Growing Chinese demand for milk powder means farmers are increasingly switching from meat production to dairy, thereby increasing their water use. Dairy farming is also polluting freshwater supplies, as phosphates and nitrates seep into groundwater. This has become a political issue, not just for the Maori: many of the rivers and lakes loved by all Kiwis are no longer safe to swim in. The most likely outcome is a fudge that avoids saying anyone owns New Zealand’s fresh water. But the Maori may get more influence over some water, or even an allocation.
Same story in India. Amul like organized dairies are no different than Coca cola and pepsi plants, polluting water and using lot of it.
But no guarantee against squabbling over ownership
UNLIKE many countries, New Zealand is blessed with abundant fresh water. Its temperate climate, regular rainfall over much of the country, and thousands of lakes and rivers ensure a good supply. But who owns these larger bodies of water? The government’s answer is, no one: not the state, nor any group or individual. But some of those who have lived in New Zealand longest, the Maori, disagree.
The Maori claim a special relationship with New Zealand’s fresh water, based on their historical use of its rivers for drinking water, spiritual beliefs, fishing and shellfish harvest, transport and trade, among other things. Their case goes back to 1840, when the British Crown and most of the Maori tribes signed the Waitangi treaty, which first formalised the colonists’ settling of the islands. Maori rights were enshrined in the treaty. An interim ruling by the Waitangi tribunal, set up in 1975 to deal with Maori grievances about land and related issues, says that the Maori have freshwater rights “for which full ownership was the closest cultural equivalent in 1840.”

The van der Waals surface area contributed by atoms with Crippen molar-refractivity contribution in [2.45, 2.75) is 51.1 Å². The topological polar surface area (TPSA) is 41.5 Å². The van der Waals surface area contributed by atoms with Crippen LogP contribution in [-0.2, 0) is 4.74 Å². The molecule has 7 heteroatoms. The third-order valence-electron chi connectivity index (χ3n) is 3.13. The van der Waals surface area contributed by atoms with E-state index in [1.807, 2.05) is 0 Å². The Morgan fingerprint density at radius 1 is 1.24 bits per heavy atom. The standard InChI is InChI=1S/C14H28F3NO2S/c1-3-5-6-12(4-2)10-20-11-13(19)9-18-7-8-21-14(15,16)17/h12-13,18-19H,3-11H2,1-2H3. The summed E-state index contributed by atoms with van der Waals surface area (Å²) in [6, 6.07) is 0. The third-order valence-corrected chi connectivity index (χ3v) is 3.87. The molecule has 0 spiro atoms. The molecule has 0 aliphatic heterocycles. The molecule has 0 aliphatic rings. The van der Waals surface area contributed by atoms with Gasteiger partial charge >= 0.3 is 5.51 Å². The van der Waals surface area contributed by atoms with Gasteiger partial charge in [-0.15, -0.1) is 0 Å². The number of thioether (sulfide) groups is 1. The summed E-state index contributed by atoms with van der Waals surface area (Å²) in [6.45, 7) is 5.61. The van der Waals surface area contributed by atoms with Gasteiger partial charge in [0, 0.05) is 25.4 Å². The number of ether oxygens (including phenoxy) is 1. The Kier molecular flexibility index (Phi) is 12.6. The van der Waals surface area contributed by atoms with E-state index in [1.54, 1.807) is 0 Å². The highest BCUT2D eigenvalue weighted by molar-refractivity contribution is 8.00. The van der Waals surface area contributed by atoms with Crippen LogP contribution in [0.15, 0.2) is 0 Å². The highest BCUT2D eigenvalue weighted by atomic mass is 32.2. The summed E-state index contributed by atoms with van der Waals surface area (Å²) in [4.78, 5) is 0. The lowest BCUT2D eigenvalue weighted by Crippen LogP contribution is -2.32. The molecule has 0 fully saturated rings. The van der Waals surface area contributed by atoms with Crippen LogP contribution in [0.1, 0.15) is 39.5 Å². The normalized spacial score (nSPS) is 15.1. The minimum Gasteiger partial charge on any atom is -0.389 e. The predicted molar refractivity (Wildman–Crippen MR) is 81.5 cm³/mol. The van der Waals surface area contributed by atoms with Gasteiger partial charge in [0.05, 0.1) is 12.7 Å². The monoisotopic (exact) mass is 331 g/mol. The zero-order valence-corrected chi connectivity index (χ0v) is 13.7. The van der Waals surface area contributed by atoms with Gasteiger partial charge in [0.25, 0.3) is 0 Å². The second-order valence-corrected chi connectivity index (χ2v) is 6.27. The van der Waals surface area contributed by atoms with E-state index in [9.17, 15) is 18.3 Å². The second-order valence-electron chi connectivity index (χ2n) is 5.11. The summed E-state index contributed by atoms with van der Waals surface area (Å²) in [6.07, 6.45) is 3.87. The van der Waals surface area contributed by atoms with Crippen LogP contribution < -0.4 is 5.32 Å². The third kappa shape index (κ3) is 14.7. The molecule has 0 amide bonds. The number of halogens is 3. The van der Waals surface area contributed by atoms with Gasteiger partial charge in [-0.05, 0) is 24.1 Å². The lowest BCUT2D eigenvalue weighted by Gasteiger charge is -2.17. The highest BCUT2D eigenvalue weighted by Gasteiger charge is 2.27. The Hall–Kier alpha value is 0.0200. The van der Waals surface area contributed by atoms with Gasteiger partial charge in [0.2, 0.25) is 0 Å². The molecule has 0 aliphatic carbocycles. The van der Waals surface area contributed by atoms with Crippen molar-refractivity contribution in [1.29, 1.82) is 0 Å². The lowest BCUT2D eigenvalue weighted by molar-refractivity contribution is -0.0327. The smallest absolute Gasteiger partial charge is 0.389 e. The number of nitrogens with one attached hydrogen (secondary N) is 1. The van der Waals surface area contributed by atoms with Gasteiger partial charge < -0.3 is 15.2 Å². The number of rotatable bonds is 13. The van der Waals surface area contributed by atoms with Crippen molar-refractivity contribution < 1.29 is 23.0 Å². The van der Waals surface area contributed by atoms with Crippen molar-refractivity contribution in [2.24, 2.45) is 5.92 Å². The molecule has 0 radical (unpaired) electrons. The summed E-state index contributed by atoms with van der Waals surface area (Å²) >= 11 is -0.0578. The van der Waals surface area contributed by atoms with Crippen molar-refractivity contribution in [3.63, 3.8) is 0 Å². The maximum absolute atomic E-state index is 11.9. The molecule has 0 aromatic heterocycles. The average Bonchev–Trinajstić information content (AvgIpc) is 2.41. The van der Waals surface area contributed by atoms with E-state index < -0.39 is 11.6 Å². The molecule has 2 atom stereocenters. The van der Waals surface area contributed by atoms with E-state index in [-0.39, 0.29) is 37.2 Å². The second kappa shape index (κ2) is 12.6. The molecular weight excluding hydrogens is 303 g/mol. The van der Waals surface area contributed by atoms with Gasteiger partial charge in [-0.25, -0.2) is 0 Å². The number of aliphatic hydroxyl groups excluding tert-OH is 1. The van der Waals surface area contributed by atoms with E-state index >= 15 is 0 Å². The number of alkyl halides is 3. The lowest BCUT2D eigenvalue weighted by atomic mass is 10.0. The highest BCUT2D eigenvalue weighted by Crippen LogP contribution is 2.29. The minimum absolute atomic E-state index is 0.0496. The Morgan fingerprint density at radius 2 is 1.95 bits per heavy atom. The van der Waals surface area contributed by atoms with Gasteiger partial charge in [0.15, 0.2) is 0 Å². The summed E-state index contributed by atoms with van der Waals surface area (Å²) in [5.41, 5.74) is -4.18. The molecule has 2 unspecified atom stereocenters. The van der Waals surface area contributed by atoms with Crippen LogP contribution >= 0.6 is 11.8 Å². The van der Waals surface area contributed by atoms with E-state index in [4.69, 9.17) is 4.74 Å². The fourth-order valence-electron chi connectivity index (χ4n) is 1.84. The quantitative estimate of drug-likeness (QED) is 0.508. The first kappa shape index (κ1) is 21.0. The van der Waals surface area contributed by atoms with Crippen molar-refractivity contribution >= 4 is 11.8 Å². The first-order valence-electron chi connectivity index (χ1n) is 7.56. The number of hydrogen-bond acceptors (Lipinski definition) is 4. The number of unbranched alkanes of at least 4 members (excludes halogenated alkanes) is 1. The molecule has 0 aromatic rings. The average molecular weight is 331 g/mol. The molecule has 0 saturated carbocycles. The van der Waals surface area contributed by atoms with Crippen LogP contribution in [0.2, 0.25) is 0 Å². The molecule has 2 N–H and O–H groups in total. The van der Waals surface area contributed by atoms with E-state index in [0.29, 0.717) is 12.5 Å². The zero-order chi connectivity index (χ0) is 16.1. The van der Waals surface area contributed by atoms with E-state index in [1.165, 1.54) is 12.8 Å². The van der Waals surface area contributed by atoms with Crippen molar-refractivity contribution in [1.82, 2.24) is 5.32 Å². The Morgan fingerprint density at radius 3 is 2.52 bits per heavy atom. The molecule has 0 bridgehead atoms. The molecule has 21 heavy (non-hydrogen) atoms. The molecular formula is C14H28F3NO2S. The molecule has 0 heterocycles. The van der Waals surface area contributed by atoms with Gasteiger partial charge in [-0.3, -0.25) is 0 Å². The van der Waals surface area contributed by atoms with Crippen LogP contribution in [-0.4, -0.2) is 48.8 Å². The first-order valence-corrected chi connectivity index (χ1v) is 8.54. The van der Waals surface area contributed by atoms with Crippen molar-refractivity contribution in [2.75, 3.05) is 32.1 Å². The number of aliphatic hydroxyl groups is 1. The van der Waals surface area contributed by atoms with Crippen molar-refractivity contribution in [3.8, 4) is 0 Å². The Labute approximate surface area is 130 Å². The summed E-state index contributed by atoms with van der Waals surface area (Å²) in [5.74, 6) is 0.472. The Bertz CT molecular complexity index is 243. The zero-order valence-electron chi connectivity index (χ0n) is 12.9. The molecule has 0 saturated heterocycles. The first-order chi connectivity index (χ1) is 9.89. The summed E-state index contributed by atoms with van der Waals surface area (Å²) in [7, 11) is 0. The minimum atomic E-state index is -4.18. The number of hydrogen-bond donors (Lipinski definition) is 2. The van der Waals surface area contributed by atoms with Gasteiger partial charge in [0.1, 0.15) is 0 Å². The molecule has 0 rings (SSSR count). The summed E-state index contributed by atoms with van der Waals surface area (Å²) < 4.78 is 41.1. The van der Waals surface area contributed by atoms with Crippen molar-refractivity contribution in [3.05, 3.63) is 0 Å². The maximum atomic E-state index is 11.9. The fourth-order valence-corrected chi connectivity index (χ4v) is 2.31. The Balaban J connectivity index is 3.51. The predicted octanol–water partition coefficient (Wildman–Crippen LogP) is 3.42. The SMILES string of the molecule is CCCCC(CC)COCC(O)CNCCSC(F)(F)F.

Most pompous govt of Indian project i.e. River linking will build numerous dams and reservoirs across India.
The prolonged history of industrialization, flood control, and hydropower production has led to the construction of 80,000 dams across the U.S. generating significant hydrologic, ecological, and social adjustments.
Now that they are facing ecological disasters, aging infrastructure, risks and costs associated with safety and maintenance, and environmental concerns, England and USA are removing dams one by one!
Instead of learning from their blunders, India is planning to build yet another network of dams and reservoirs!
River restoration by dam removal: Enhancing connectivity at watershed scales
One of the pressing challenges facing biophysical scientists, policy makers, environmental managers, and environmental advocates is how to rehabilitate ecological systems that are increasingly characterized by long-term, significant, and complex anthropogenic changes.
Over the past several decades, more than 1,100 dams have been removed nationally!
Recent estimates indicate that more than 60 dams are being removed per year (Service, 2011a)
Because dam removal can minimize habitat fragmentation and re-establish longitudinal and lateral connectivity (Bednarek, 2001; Hart et al., 2002), many ecologists and environmentalists embrace dam removal as a key component of river restoration.
Regional benefits from dam removal
Our region-wide analysis points to the greater scale of restoration associated with dam removal, and its ability to regenerate a suite of riverine processes including enhanced sediment connectivity, unfragmenting watersheds to allow fish passage, and the opening up significant river length and important habitat for resident and diadromous fish. Dam removal is progressively becoming part of the management toolkit nationally, and our results point to the greater potential for re-connectivity at the watershed scale and, perhaps more importantly, for enhanced watershed resilience. Accordingly, our results point to some unexpected biophysical benefits of undamming New England rivers. Dam removal is at best presented by restoration advocates as a means of enhancing fish passage and returning watersheds to some previous state that is virtually impossible to determine with precision. Some of these claims are accurate, but there is a value added to dam removal that is rarely voiced. This value is related to the capacity of dam removal to increase watershed resilience—as evidenced by the opening up of critical upstream habitats for certain fish species—in the context of large-scale and enduring anthropogenic changes (e.g., climate change).